If you’re currently taking medications for cardiovascular health and think that’s all you need to do to turn your health around, a new study reports that a healthier diet may also help prevent further heart health incidents. While it’s important to follow the advice of your physician and continue taking your heart health medications as directed, the study shows that it’s also important to revamp the current lifestyle that got you into the predicament in the first place. A healthier diet plays a big role in that change.
Heart-Friendly Diet Reduces Cardiovascular Risk
The study, published in the journal, Circulation, followed 32,000 people from 40 countries over the course of five years. The participants had an average age of 66.5 years old and all of them were currently enrolled in other clinical trials because of prior history of cardiovascular disease or diabetes. Eating habits were tracked with a food frequency questionnaire consisting of 20 food items. Over the course of the study, about 5,000 cardiovascular events occurred. However, it was found that participants who stuck to a heart-healthy diet had a lower risk of succumbing to cardiovascular events.
Eat More Fruit, Vegetables, Grains, and Nuts
Based on research results, people who consumed more fruit, vegetables, grains, nuts, and fish fared better in reducing their cardiovascular risks than those who relied on medications alone. American participants who adhered to current U.S. daily guidelines of four servings of fruit; five servings of vegetables; one serving of nuts or soy protein; and three or more servings of whole grains were among those at lower risk. The source of protein seemed to matter, too, as fish was more preferable to meat, poultry, or eggs. Older adults stuck to these guidelines more closely as they appeared to be more concerned with their health after the occurrence of previous cardio health events.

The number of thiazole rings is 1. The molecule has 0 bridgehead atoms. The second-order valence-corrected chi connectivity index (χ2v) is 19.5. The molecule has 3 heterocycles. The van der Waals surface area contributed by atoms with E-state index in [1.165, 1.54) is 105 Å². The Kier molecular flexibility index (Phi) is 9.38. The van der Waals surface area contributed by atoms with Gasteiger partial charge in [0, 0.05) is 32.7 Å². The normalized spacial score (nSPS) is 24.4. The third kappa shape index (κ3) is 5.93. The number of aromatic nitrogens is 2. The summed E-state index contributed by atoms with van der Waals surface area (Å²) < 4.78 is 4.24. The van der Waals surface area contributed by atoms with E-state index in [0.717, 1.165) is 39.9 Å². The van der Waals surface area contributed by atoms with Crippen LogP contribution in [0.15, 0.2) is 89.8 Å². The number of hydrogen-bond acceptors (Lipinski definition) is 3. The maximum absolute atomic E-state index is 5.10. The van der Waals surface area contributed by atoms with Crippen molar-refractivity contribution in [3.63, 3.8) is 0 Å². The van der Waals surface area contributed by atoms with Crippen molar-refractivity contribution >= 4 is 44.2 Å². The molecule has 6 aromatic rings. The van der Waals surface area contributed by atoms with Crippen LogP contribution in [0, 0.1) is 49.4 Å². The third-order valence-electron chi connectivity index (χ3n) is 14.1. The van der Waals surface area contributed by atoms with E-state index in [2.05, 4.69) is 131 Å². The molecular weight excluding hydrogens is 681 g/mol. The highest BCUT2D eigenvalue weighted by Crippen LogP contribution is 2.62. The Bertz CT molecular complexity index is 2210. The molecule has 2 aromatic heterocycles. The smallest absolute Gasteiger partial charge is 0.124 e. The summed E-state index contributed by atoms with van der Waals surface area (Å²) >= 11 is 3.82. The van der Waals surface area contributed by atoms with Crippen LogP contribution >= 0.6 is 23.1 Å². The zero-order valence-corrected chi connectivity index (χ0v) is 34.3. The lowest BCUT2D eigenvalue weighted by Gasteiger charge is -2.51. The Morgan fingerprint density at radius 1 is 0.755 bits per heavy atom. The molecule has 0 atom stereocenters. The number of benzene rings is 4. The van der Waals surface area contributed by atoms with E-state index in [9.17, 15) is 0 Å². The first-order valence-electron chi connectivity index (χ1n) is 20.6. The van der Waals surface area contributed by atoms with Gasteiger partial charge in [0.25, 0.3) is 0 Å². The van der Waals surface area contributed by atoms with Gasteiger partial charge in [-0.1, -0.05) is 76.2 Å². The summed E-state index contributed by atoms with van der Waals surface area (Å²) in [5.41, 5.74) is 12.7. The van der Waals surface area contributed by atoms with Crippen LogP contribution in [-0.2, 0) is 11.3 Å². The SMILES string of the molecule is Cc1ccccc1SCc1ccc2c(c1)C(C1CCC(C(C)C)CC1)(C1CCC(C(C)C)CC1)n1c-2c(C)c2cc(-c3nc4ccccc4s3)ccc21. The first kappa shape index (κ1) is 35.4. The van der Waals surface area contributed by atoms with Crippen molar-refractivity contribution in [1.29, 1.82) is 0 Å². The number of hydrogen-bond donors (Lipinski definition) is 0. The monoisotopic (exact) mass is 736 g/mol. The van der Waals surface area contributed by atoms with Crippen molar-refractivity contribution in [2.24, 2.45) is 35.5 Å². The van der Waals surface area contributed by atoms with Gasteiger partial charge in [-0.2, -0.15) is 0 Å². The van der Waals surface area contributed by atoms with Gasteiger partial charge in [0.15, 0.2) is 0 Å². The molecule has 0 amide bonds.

Make Your Lifestyle Work for You
Whether you have poor heart health or not, it’s always a good idea to adopt healthier habits, including eating a better diet, exercising regularly, and managing a healthy weight. If you haven’t already done so, switch up your diet to include more balanced servings of nutritious foods so that you’ll have one less thing to worry about.
- Winters C. Diet Helps Prevent Repeat Heart Attacks. Live Science. https://www.livescience.com/25217-diet-helps-prevent-repeat-heart-attacks.html
- Dooren JC. Diet's Role in Lowering Risk of Repeat Heart Attacks. The Wall Street Journal. https://online.wsj.com/article/SB10001424127887323401904578157410574243702.html